1. Darn grim energy

 
#25
Chet
Monday, June 24, 2013 - 11:11 AM EDT

Geoff, it’s an old saying “it all depends on whose ox is being gored.”

It basically means it’s subjective.

Ron, the ‘Trace’ was OK but I was hoping for more of a limited access road like the Blue Ridge Parkway. The Trace has direct access to Interstates, and about half the roads it intersects, so it gets used by commuters.

I can get on the BRP and there’s rarely any traffic because, except for a short section between Hwy 25 and 74A, it’s just not a good way to get anywhere. It’s just a great ride.

The Trace is good for it’s history, Indian mounds and such, but it doesn’t have the buffers other limited access roads have. The countryside is nice but you’ll look out on houses, businesses and cultivated fields. When you see that kind of things off the BRP they are usually miles away from your vista.

We made a point of stopping at “family style” diners along the way. Asheville has amazing restaurants and I eat pretty healthy but I went “full Paula Deen” (minus the racial slurs) for my dining last week.

Oh, this just in, Mississippi is much hotter than the mountains in summer.

 
#26
Chet
Monday, June 24, 2013 - 11:24 AM EDT

Geoff, the Dems actually got 1.4 million more votes than the Republicans for the US House of Representatives and ended up outnumbered 234 to 201 due to redistricting.

The NC House is controlled by Republicans 68-52 and the Senate by Republicans 31-19 even though Democrats got 51% of the House popular vote and 52% of the Senate popular vote.

Let’s hear one of those Tea Baggers tell us about democracy and majority rule just one more time.

 
#27 Monday, June 24, 2013 - 12:14 PM EDT

Thanks Chet.

Clarion/Chet – still trying to figure out exactly what the 1800′s have to do with it… It’s my understanding that the Democratic-Republican Party is ALSO the forerunner to the modern Republican Party…. It split into the Jacksonian Democrats and the Whigs… Whigs became Republicans about 50 years later.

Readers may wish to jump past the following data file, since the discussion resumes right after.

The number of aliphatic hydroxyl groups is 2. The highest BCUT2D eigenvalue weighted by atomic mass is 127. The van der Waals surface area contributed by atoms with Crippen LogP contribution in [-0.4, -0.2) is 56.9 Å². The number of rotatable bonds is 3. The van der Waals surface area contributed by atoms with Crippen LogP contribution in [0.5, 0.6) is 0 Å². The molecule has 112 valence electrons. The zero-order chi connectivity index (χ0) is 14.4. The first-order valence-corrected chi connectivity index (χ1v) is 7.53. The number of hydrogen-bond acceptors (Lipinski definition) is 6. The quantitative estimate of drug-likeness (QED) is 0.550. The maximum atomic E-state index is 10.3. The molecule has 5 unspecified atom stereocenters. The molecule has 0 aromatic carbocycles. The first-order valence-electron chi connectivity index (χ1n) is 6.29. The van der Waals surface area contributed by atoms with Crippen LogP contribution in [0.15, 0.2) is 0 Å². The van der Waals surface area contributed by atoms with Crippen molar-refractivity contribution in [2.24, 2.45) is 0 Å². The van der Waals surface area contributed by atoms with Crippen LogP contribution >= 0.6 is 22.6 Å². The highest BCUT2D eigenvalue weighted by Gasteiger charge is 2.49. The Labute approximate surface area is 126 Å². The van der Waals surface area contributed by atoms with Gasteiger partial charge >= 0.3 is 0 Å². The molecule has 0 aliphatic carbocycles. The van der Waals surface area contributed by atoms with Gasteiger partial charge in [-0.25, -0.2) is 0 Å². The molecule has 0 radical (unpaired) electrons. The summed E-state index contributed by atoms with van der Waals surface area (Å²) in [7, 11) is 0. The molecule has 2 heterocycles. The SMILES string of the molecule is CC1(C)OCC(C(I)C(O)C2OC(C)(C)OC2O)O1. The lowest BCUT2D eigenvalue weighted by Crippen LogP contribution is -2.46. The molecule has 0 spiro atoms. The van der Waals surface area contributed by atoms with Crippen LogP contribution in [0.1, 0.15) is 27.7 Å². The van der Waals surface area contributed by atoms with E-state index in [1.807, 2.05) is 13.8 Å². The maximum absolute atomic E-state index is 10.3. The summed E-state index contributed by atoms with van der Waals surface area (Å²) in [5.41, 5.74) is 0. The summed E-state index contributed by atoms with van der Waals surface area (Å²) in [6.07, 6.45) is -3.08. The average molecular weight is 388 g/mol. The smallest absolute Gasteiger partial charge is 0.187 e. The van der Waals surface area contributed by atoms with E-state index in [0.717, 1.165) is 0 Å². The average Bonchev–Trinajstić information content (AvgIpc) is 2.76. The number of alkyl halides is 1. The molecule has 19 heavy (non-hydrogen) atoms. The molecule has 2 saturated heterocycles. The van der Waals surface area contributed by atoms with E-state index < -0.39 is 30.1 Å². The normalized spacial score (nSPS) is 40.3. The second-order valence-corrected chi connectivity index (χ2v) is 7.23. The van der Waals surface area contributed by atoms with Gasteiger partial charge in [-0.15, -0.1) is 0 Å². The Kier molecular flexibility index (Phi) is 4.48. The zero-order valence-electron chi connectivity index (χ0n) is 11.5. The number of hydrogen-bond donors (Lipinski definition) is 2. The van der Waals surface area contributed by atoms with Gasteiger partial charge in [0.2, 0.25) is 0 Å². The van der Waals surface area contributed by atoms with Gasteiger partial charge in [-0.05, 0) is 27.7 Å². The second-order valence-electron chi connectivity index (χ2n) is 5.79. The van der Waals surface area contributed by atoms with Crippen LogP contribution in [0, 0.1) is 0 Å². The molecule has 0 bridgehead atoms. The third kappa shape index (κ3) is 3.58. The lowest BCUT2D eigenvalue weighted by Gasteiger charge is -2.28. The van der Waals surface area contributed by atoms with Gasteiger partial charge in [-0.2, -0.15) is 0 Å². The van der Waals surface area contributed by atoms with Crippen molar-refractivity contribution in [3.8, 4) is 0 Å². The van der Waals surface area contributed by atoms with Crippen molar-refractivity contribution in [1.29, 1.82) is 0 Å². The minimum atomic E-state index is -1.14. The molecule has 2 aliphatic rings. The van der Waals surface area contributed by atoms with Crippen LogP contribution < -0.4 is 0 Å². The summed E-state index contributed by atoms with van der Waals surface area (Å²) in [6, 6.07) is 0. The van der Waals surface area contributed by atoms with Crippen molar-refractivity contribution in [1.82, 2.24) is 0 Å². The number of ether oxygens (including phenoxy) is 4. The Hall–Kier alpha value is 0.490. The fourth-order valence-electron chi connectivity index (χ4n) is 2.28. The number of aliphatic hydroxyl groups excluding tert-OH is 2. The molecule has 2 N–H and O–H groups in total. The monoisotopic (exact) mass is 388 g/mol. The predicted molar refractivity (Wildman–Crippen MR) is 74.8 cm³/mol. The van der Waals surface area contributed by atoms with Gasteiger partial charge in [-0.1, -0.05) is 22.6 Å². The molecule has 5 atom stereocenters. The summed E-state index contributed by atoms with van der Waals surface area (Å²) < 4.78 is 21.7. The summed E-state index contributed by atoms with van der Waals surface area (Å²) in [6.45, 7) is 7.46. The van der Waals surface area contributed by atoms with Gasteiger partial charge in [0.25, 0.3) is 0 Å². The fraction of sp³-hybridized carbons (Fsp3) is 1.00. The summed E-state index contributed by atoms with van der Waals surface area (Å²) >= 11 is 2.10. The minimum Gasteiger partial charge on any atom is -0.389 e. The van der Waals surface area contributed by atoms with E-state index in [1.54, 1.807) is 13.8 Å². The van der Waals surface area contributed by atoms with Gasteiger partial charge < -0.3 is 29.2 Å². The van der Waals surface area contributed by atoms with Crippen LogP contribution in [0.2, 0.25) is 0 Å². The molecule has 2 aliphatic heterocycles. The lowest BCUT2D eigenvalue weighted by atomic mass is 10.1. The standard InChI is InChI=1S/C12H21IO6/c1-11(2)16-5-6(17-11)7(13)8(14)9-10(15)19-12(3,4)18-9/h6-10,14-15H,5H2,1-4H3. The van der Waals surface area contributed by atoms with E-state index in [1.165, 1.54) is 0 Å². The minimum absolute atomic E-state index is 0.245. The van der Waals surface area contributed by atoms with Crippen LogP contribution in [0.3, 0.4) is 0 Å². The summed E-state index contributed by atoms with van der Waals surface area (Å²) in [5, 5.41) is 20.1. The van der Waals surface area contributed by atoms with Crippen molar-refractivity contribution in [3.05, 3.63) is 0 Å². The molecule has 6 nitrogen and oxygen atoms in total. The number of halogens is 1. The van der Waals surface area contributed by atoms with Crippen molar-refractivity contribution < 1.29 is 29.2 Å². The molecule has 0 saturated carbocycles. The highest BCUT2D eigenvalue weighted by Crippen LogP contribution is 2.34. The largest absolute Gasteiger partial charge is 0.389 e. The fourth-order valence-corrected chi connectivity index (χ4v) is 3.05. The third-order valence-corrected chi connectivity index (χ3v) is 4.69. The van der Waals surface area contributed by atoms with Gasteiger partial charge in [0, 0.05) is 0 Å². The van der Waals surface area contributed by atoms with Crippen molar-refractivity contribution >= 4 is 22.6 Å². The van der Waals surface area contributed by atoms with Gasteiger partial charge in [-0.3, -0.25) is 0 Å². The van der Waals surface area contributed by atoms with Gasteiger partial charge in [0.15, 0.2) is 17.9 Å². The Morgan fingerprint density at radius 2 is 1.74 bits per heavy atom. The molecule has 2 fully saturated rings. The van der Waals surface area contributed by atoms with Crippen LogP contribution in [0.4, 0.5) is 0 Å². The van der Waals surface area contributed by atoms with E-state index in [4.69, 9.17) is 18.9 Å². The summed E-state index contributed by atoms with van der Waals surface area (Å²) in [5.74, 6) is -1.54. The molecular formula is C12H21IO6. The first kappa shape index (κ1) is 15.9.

So I don’t think you can blame one party over the other for gerrymandering (if the D-R Party is truly the source of it). Hopefully we can all agree that it is a politically manipulative process that harms the system just as the rampant and extreme gifting of corporate money into the political system does.

Clarion – in my town up here we have a gun shop right on the main drag. (my town is on the main road from Portland, and points south, into the Lake Region and Presidential Mountains, so in the summer it’s jammed). He has a sign out front that he’s always changing. You would get a kick out of it. Best marketing I’ve ever seen. Just continually blasts anything even an inch left of far-right politics. Some are funny… Some outrageous… Some interesting… Some totally informational…

Today he changed it to:

“Like, I totally voted for democrats.
Like, what’s going on?
Like, where’s my free stuff”

I actually took pictures of the sign for a year and made an album for my buddies dad for his birthday a couple years ago because its so entertaining.

 
#28
Chet
Monday, June 24, 2013 - 2:23 PM EDT

Yeah, it’s interesting, the only people that claim that the Dems were offering (or expecting) anything free were the Republicans and yet the only ones offering gifts (tax cuts for billionaires) were the Republicans. Since there base can be reliably expected to believe as they are told to the meme became ‘Democratic voters expect something for free’.

Of course, history (and reality) has shown us that nothing could be farther from the truth.

 
#29
TsaoTsuG
Monday, June 24, 2013 - 5:16 PM EDT

Geez Chet, just read your statement,…pretty good theory,…all I had to do is to change a couple of locations here and there and,… voila America’s great Windy City. Change their names and point out that the evil politics also comes (from- drum roll) the (liberal) Democrats who (in your words)…

“gerrymandered districts to get super majorities in the legislatures while receiving a minority of votes. Then these ‘minority majorities’ gerrymandered the Congressional districts to put a majority in the House (allowing themselves to gerrymander some more and rig elections.”

And, as you say, now … “toying around with ways to rig Presidential elections as well.” Listen, I love and support immigration reform, how could I not? My old man hit these shores with nothing but a dream…

But, let’s be honest, it was not purity of soul that led to bringing in, uhhhh about 11-12 million undocumented immigrants (1986 Immigration Amnesty)would eventually add about 7-8 million new voters to the voting rolls that would, of course, give shift control to the Democratic part of key urban areas and, therefore, key electoral